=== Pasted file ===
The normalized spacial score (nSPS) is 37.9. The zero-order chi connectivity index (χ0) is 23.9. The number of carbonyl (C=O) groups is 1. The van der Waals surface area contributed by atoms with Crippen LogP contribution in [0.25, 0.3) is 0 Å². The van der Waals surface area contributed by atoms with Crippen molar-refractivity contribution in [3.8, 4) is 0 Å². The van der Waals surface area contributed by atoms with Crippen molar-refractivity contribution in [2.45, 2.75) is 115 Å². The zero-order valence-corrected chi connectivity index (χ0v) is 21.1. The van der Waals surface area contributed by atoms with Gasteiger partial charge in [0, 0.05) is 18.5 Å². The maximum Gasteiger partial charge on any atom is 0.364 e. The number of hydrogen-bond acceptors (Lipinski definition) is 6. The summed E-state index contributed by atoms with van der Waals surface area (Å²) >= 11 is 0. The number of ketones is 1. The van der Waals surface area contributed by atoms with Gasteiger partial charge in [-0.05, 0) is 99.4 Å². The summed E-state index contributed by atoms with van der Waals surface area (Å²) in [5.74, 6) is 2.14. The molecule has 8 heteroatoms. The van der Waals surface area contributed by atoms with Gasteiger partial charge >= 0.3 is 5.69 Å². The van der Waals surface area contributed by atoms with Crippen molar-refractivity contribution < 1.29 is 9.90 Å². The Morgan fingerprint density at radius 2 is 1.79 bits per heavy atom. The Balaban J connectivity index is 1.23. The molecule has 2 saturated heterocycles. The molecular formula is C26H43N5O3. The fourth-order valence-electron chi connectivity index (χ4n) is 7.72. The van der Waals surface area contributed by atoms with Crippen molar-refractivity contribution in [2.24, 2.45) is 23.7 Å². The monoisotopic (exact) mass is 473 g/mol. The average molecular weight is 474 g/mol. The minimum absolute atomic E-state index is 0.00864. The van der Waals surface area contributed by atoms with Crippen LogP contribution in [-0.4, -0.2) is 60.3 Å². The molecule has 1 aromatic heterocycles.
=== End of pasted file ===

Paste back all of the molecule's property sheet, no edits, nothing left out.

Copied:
The normalized spacial score (nSPS) is 37.9. The zero-order chi connectivity index (χ0) is 23.9. The number of carbonyl (C=O) groups is 1. The van der Waals surface area contributed by atoms with Crippen LogP contribution in [0.25, 0.3) is 0 Å². The van der Waals surface area contributed by atoms with Crippen molar-refractivity contribution in [3.8, 4) is 0 Å². The van der Waals surface area contributed by atoms with Crippen molar-refractivity contribution in [2.45, 2.75) is 115 Å². The zero-order valence-corrected chi connectivity index (χ0v) is 21.1. The van der Waals surface area contributed by atoms with Gasteiger partial charge in [0, 0.05) is 18.5 Å². The maximum Gasteiger partial charge on any atom is 0.364 e. The number of hydrogen-bond acceptors (Lipinski definition) is 6. The summed E-state index contributed by atoms with van der Waals surface area (Å²) >= 11 is 0. The number of ketones is 1. The van der Waals surface area contributed by atoms with Gasteiger partial charge in [-0.05, 0) is 99.4 Å². The summed E-state index contributed by atoms with van der Waals surface area (Å²) in [5.74, 6) is 2.14. The molecule has 8 heteroatoms. The van der Waals surface area contributed by atoms with Gasteiger partial charge >= 0.3 is 5.69 Å². The van der Waals surface area contributed by atoms with Crippen molar-refractivity contribution < 1.29 is 9.90 Å². The Morgan fingerprint density at radius 2 is 1.79 bits per heavy atom. The Balaban J connectivity index is 1.23. The molecule has 2 saturated heterocycles. The molecular formula is C26H43N5O3. The fourth-order valence-electron chi connectivity index (χ4n) is 7.72. The van der Waals surface area contributed by atoms with Crippen molar-refractivity contribution in [2.24, 2.45) is 23.7 Å². The monoisotopic (exact) mass is 473 g/mol. The average molecular weight is 474 g/mol. The minimum absolute atomic E-state index is 0.00864. The van der Waals surface area contributed by atoms with Crippen LogP contribution in [-0.4, -0.2) is 60.3 Å². The molecule has 1 aromatic heterocycles.